Therefore the laser was following the cavity motion only up to ~ +/- 4 MHz, which is not wide enough. (it's okay for night time)
So we decided to put a passive circuit instead of SR560 to have a wider range.
We made a passive summing circuit and put it into a Pomona box.
The circuit diagram is shown below. Note that we assume the capacitance of the 1W Innolight has the same capacitance as that of the PSL Innolight (see #3640).
The feedback signal from a PDH box goes into the feedback input of the circuit.
Then the signal will be low passed with the corner frequency of 200 kHz because of the combination of RC (where R is 681 Ohm and C is capacitance of the PZT).
Because of this low pass filter, we don't drive the PZT unnecessarily at high frequency.
On the other hand the modulation signal from a function generator goes into the other input and will be high passed by 50 pF mica capacitor with the corner frequency of 200 kHz.
This high pass filter will cut off noise coming from the function generator at low frequency.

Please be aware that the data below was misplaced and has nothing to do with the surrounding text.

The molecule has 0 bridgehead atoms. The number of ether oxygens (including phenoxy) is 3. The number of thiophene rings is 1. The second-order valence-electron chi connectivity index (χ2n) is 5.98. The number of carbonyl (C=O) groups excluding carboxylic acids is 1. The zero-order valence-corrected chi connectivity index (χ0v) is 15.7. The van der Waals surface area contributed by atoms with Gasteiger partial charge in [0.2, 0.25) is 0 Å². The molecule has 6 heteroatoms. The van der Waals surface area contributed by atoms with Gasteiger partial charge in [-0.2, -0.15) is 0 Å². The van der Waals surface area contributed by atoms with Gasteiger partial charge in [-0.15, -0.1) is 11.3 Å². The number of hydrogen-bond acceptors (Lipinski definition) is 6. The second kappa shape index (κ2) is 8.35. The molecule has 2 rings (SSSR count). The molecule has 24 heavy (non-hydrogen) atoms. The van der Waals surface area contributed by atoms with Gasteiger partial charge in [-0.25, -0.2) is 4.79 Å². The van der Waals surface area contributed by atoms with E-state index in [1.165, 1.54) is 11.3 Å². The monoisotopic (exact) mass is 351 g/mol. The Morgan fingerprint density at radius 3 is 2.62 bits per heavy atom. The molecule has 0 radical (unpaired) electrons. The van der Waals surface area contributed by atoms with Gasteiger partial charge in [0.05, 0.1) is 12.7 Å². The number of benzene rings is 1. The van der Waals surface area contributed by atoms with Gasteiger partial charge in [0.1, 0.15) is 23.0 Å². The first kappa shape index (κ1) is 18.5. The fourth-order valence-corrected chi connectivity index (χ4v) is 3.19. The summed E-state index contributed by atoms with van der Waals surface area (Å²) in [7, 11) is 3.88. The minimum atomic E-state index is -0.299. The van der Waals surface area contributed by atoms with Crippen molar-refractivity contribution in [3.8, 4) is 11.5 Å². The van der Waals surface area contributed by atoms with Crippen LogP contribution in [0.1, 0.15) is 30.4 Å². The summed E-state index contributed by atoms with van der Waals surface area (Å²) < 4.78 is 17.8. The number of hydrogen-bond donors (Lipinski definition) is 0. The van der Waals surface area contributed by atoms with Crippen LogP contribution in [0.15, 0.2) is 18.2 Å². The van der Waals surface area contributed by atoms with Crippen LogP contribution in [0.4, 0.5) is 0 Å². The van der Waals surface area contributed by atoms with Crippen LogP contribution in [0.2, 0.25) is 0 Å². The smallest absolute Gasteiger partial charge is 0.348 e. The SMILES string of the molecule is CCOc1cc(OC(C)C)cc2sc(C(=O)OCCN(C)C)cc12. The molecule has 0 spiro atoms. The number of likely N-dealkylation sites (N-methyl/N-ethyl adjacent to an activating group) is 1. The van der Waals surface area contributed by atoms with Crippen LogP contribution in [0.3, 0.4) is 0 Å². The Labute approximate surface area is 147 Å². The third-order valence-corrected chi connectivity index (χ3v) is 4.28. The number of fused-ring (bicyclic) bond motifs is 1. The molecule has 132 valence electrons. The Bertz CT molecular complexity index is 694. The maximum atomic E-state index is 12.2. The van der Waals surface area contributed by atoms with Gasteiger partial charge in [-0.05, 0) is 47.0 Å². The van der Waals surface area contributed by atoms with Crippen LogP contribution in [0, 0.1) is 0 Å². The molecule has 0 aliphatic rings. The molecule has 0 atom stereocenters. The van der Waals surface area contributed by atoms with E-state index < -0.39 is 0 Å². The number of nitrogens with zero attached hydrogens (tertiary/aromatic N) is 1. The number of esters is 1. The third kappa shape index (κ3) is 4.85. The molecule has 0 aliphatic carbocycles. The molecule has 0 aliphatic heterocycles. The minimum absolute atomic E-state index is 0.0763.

In addition to it, the 50 pF capacitor gives a sufficient amount of attenuation for the modulation because we don't want have too big modulation depth.
Here is a plot for the expected transfer functions.
You can see that the modulation transfer function (blue curve) has non-zero phase at 216 kHz, which is our modulation frequency.
I made several scripts to handle the mcass configuration and sensing measurements:
- The scripts and data are in the scripts/ASS directory
- The mcassUp script restores the settings for the digital lockins: oscillator gains, phases, and filters. The MC mirrors are modulated in pitch at 10, 11, 12 Hz and in yaw at 10.5, 11.5, and 12.5 Hz. The attached plot shows the comb of modulation frequencies in the MCL spectrum.